For many people, poor wheel alignment is one of those vexing issues that come with owning a car.
Wondering why a car keeps losing alignment? Well, the most common causes are heavy impact, vibrating steering wheel, vehicle alterations, uneven tire pressure, worn parts, and poor shocks. More on this below:
Why Is Wheel Alignment Important?
A good number of car owners ignore wheel alignment issues. In fact, most drivers only worry when their tires have a puncture, are under-inflated, or over-inflated.
The rest of the time, they rarely remember to check other issues like proper alignment.
What they fail to realize is that bad wheel alignment can lead to a wide range of issues and even endangers one’s safety. Specifically, it causes:
- Uneven tire wear
- Fuel inefficiency
- An uneven or loose steering
- Damage to different car components
Major Causes for Poor Car Alignment
1. Vibrating steering wheel
Have you noticed the steering wheel shakes excessively when you drive? If so, this is a vivid sign of a wheel alignment problem.
As such, getting a proper wheel alignment should be enough to stop the steering wheel from vibrating.
2. Vehicle modifications
If you’re a car enthusiast, you’ve probably thought of modifying your vehicle in various ways. While some of these mods have no impact on the car’s performance, others have severe effects.
One modification that alters a car’s alignment is lifting.
From the get-go, the car’s suspension is designed to sit at a particular height. When you lift your car, you interfere with the camber, toe, and caster angles – all of which are crucial for proper alignment.
Just to recap, camber is a measure of the inward and outward inclination of the tire and wheel assembly. Meanwhile, a properly aligned toe ensures that all four wheels are pointing in the same forward direction.
Lastly, the caster is the angle of the suspension components and steering axis as they intersect the wheel. The caster angle is measured from top to bottom.
If you plan to lift your car, then you should have the alignment checked after the fact. If the inspection reveals misaligned wheels, consider getting them realigned to avoid problems down the road.
3. Sloppy steering wheel and squealing tires
Another prime culprit for misalignment is sloppy steering.
If you suspect that the steering isn’t fastened properly, observe your car’s performance when driving. If you experience difficulty when making sharp turns, there’s probably something wrong with the steering.
Worn tires can also cause your car to drift as you drive.
So how do you know when your tires are too worn out? Oftentimes, such tires produce a squealing sound, especially when you accelerate or negotiate tight turns.
If you encounter either of these problems, check the fastening on the steering and tire wear.
4. Irregular wear on tires
If one or more tires start to wear out faster than the rest, this can also lead to alignment problems.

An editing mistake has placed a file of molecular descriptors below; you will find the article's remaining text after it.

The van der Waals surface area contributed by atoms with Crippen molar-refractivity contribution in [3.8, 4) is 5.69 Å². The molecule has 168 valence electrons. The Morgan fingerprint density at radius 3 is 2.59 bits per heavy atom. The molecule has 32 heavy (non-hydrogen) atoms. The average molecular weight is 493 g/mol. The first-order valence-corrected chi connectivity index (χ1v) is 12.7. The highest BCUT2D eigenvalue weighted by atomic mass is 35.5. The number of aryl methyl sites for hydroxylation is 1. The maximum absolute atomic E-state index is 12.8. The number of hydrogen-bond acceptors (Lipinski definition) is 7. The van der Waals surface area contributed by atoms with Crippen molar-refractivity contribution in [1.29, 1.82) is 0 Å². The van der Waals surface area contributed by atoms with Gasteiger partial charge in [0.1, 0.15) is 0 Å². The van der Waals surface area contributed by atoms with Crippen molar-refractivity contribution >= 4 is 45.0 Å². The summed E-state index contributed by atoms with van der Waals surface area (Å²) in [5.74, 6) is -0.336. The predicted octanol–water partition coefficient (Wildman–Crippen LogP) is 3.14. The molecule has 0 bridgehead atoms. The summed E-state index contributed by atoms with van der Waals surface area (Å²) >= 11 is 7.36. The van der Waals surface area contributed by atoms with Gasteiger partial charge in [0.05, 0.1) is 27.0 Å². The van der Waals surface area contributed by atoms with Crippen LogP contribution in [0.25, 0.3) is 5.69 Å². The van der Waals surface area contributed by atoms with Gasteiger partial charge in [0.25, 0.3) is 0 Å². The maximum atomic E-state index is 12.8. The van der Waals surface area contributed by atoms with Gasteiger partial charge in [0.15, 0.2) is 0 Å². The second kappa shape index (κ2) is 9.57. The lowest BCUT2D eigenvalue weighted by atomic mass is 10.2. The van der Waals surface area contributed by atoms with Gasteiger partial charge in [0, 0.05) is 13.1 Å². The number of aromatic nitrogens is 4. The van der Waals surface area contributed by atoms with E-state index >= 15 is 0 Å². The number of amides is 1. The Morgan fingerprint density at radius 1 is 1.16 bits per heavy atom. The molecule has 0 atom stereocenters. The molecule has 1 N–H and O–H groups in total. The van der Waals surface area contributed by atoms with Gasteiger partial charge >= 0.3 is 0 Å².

An easy way to gauge uneven wear is to check tread depth. In most states, the minimum tread depth allowed is 1.6mm (2/32 inches).
If the depth is below this threshold, consider getting replacement tires to prevent irregular wear.
5. Worn parts
A lesser-known cause of misalignment is a worn suspension system.
More specifically, springs that don’t have adequate reinforcement can cause an incorrect camber. The role of suspension springs is to absorb impact any time the wheels strike uneven road surfaces.
Similarly, worn ball joints – the parts responsible for connecting the steering knuckles to the control arms – also increase the risk of misalignment.
6. Low tire pressure
If you notice that your car has a tire alignment problem, one of the first things you should check is tire pressure. This is because a lower tire pressure alters the height of the affected tire, and subsequently, interferes with alignment.
To avoid this, you should check tire pressure regularly using a pressure gauge.
If a particular tire is under or over-inflated, add or let some air out until you reach the recommended PSI.
8. Effects from suspension gears
The suspension system consists of a wide range of parts, including struts and shocks. The strut bar is responsible for holding the lower arm in position. This then allows the front tires to function properly.
Shocks are also a vital part of the suspension as they help to dampen oscillations from the springs. These oscillations stem from the action of the springs absorbing various vibrations from the road surface. If either the strut bars or shock absorbers get damaged or worn, this can easily affect your car’s alignment.
9. Heavy impact
Sometimes, a car alignment issue arises after your vehicle experiences heavy impact. Like most car owners, you’ve probably driven over a speed bump or pothole too fast.
Anytime this happens, it throws your vehicle’s alignment off by a small margin. Over time, these effects can lead to more severe problems, such as premature wear.